[custom_frame_left][/custom_frame_left]State Employee’s Credit Union is committed to protecting your savings and checking accounts. We believe that knowledge and awareness play an important role in protecting yourself from scams and fraudsters trying to separate you from your money. I’d like to share with you some of the scams that we’ve seen at our credit union in hopes that you don’t fall victim to any of them or any new creative scams that fraudsters are sure to come up with in the future. Please feel free to share this with your friends and family so they are armed with the knowledge to protect themselves – don’t be a victim!
We’ve seen quite a few scams but the most popular include: bogus lottery “winnings,” large dollar “overpayments” for internet purchases requesting “cash back,” privately sold automobiles, inheritance from an unknown party, mystery shopper scams, and work from home scams. What all these scams have in common is they send you money, typically a counterfeit cashier’s check or money order, have you deposit or cash the item and ask that you wire back most of the funds. Any unknown entity that asks you to wire back some of the funds they sent you ends in you giving them good money for fake money.
So how do fraudsters get away with using phony checks? To understand that it’s important that you understand a little bit about how banking works. First of all, when you deposit or cash a check, a financial institution doesn’t know if it’s good unless it’s drawn on their bank. Fraudsters are very good at making fake checks so the check itself won’t set off any red flags. Fraudsters typically use a large business account and then copy their bank account number and routing number to make their own checks. They use the same check stock banks use so it looks more professional.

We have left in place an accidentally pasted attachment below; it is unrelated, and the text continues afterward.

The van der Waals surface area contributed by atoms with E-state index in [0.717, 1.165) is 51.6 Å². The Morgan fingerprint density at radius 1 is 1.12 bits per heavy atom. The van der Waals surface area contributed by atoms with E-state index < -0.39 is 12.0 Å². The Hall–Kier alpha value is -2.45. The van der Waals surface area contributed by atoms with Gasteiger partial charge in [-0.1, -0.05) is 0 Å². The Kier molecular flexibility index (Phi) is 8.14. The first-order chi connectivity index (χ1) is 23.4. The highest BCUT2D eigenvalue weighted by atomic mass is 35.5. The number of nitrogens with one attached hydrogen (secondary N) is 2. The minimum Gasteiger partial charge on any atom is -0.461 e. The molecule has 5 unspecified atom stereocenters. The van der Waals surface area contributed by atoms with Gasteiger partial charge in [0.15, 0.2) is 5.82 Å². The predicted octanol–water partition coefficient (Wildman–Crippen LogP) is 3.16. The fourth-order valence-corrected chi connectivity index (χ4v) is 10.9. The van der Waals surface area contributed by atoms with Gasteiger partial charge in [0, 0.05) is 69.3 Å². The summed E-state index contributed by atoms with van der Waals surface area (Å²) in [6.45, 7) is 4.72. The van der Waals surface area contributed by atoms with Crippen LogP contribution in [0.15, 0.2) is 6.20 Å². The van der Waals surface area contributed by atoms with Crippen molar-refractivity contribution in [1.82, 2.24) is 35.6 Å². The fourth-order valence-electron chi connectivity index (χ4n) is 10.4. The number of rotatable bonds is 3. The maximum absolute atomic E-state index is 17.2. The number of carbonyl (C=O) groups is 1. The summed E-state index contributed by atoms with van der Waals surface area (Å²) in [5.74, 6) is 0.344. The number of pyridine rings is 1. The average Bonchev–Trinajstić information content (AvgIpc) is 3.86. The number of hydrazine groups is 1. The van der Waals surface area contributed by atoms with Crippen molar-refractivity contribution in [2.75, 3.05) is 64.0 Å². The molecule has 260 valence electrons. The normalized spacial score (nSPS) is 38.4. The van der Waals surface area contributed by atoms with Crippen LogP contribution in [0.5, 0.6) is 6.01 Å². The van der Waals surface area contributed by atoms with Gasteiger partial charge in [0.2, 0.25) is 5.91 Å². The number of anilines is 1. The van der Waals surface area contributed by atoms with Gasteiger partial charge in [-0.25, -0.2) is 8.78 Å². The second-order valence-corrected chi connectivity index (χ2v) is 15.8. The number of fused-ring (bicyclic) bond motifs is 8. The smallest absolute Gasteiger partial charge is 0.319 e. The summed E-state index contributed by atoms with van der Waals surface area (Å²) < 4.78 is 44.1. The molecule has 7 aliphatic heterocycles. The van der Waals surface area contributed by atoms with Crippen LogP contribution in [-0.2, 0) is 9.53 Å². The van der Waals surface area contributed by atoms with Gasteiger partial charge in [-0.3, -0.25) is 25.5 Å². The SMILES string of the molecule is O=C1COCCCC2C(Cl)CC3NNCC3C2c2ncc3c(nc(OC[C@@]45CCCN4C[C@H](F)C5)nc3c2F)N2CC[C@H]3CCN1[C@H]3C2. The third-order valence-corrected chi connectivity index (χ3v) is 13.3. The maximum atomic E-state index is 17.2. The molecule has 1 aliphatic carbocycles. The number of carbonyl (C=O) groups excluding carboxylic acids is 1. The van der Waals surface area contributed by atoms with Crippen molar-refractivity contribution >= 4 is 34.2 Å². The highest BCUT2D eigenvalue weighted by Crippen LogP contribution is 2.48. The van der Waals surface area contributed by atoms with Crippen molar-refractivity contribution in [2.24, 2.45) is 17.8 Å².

Here’s the real kicker – that check will go through and clear that business account, depositing the funds into your account. In today’s electronic world the clearing process takes about 2 or 3 days. Most businesses reconcile their accounts online and find errors within 7-10 days and then file a dispute. As a consumer or business owner, you have 60 days, by law, to dispute an item that is charged to them that they didn’t authorize (you will want to check billing rights on your bank statement to find out your institution’s dispute policies).
On average, a counterfeit check takes about 10-12 working days to be returned to the bank who then debits your account as the responsible party. So eventually, you or your bank will realize that it was a fraudulent check.
But if you’ve already withdrawn and wired the funds they are GONE. You can’t reverse a wire and there is no insurance that protects you.
These scams only work because the fraudsters are able to get consumers to wire good funds before the fraudulent check is discovered and disputed. The wired funds are quickly transferred to foreign bank accounts, outside the jurisdiction of the US law enforcement.
The bottom line is that you should never accept funds from a source that you don’t know and trust. If you think you’ve been the victim of fraud, be sure to speak with a credit union representative.
By Dwayne B. Herrera – Executive Vice President, State Employee’s Credit Union